Bearing this background in mind, whilst in Hangzhou in December 2010 I was introduced to two American Chan (Zen) Buddhist practitioners who, with my good friend Si Meng, had completed a pilgrimage to all six of the major Chan Buddhist temples in China (representing the six different Chan sects). (Note: ‘Chan’ is often known as ‘Zen’ in English. ‘Zen’ is the Japanese romanisation of the character 禅. However, I will use ‘Chan’ instead of ‘Zen’ in order to reflect the Chinese traditions and context). I was deeply impressed by their observations and insights into Chan practice, and when Si Meng extended an invitation for me to visit one of the temples – the Puli Temple (普利庙) in Dongshan (洞山) in Jiangxi Province (江西省) – I jumped at the opportunity. The Abbot – Master Gudao (古道法师) – happened to be passing through Hangzhou on his way back to the temple from a visit to his teacher in Suzhou (his teacher is the famous lay Chan Buddhist Master Nan Huai Jin (南怀瑾) whom some refer to as the most significant living teacher of Chan Buddhism. He has his own English website here). Interestingly his Buddhist name ‘Gudao’ (古道) means ‘ancient path’ and since I’m researching ‘ancient paths’ in China these days it seemed we had a karmic connection. Heavenly intervention was thus pushing me towards Dongshan and being a compliant student I ‘went where the water flows’. You can see where Puli Temple is on Google Maps here. You can also view the images taken during this trip on my Flickr website here. As it turns my time in Dongshan was quite auspicious with a lunar eclipse upon arrival, the celebration of Buddha’s birthday the following day which also happend to coincide with the birthday of Master Miao Zong (妙宗法师) who was the Abbot during the 1980s and the man responsible for the ‘rebirth’ of the temple after the horrors of the Cultural Revolution.
The Puli Temple is part of the Caodongshan (曹洞山) sect of Chan Buddhism. The sect was founded by Liang Jie (良价) (sometimes simply known as ‘Dongshan’) in the ninth century (during the Tang Dynasty 618 – 907 AD). Liang Jie’s approach to Chan Buddhism emphasised ‘silent illumination’ through ‘quiet meditation’. His approach became extremely influential and the Caodongshan school later made its way to Japan where it became known as ‘Soto’. No doubt Liang Jie would hardly recognise Dongshan if he returned. The current temple is a massive construction site. The only building that remains is a two hundred year old scripture hall (藏经阁). The rest of the buildings that were constructed in the 1980s have mostly been demolished. The temple halls are now nothing but a pile of rubble. In addition to the scripture hall only the monk and lay residences and kitchen/dining hall are still left. The new complex will be much bigger and represents a considerable investment. Most of the money has come via private donations with the local government also contributing in the form of land donations and concessions (such as upgrading the electric power network free of charge). In a way what is happening at Dongshan is a good metaphor for religion in contemporary China. Like everything else even religion cannot escape the fury of the wrecking balls of demolition. But in this instance rather than just building another shopping mall or expensive residential complex that will stand empty, the new Dongshan Temple will be able to offer something of spiritual substance to those looking to escape the madness of modern life for a time.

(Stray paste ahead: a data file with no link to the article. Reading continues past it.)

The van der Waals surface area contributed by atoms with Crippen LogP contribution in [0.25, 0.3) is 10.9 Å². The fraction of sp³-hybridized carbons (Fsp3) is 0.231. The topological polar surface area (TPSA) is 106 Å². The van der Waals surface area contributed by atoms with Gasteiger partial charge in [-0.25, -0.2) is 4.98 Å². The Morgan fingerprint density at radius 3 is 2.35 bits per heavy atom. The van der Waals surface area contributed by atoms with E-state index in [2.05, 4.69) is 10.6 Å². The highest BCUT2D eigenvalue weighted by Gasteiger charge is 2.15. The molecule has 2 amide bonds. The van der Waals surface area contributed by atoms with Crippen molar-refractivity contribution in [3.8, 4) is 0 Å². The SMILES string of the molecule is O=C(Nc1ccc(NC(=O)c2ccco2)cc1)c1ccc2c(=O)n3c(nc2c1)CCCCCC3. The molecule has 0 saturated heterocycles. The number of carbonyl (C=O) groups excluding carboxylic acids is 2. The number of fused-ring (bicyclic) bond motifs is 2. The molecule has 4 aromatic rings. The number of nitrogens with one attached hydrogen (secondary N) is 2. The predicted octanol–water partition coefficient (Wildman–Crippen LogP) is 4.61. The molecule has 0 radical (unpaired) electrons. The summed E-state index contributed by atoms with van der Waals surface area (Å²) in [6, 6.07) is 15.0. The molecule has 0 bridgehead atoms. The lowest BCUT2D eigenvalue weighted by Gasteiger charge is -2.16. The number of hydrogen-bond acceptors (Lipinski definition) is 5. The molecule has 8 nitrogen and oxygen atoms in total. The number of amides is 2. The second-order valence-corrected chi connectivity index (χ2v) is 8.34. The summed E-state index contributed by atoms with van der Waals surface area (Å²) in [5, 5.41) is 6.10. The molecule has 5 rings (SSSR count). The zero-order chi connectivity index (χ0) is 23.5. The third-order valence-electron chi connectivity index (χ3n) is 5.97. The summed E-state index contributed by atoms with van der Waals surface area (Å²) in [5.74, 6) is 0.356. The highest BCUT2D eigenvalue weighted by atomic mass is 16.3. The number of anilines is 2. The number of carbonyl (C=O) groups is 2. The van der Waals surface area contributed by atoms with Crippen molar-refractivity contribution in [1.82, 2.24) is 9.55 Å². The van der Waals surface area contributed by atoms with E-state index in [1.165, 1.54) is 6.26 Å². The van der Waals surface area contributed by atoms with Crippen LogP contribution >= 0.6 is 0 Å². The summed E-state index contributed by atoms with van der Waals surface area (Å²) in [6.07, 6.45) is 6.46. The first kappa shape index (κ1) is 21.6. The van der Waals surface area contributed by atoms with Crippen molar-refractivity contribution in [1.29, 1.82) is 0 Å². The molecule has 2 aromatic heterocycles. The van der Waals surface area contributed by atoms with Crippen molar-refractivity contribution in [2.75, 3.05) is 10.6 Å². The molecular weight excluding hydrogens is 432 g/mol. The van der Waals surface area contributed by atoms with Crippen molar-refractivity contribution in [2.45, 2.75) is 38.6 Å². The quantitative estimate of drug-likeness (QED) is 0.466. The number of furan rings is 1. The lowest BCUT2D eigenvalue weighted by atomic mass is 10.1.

Indeed Abbot Gudao has quite a vision for Dongshan. He hopes it will become a meditation and healthy lifestyle retreat for people from all walks of life. He realises the pressures that modern people face and that not everyone can just lay down their keyboards and take up a monastic life. But with the right conditions they can at least escape for a few days to rejuvenate the body and soul. At present it is quite a journey to the temple. But like almost every other place I visit in China these days an expressway is currently under construction and goes right past the temple. Once complete it will make Dongshan much more accessible. I very much enjoyed my visit to Dongshan. I was privileged to have been accepted by the monks and laypersons, to eat with them (fantastic vegetarian food!), pray with them, learn from them and also share many a laugh and smile. I will certainly return and monitor the progress of the construction over time. I also hope to learn how to meditate Chan Buddhist style as I believe it could come in handy and prevent the loss of sanity. I conducted a very interesting interview with the Abbot and hope to have it up on the blog soon. It gives a lot of insights into the state of religion in contemporary China and the future plans for Dongshan. Stay tuned!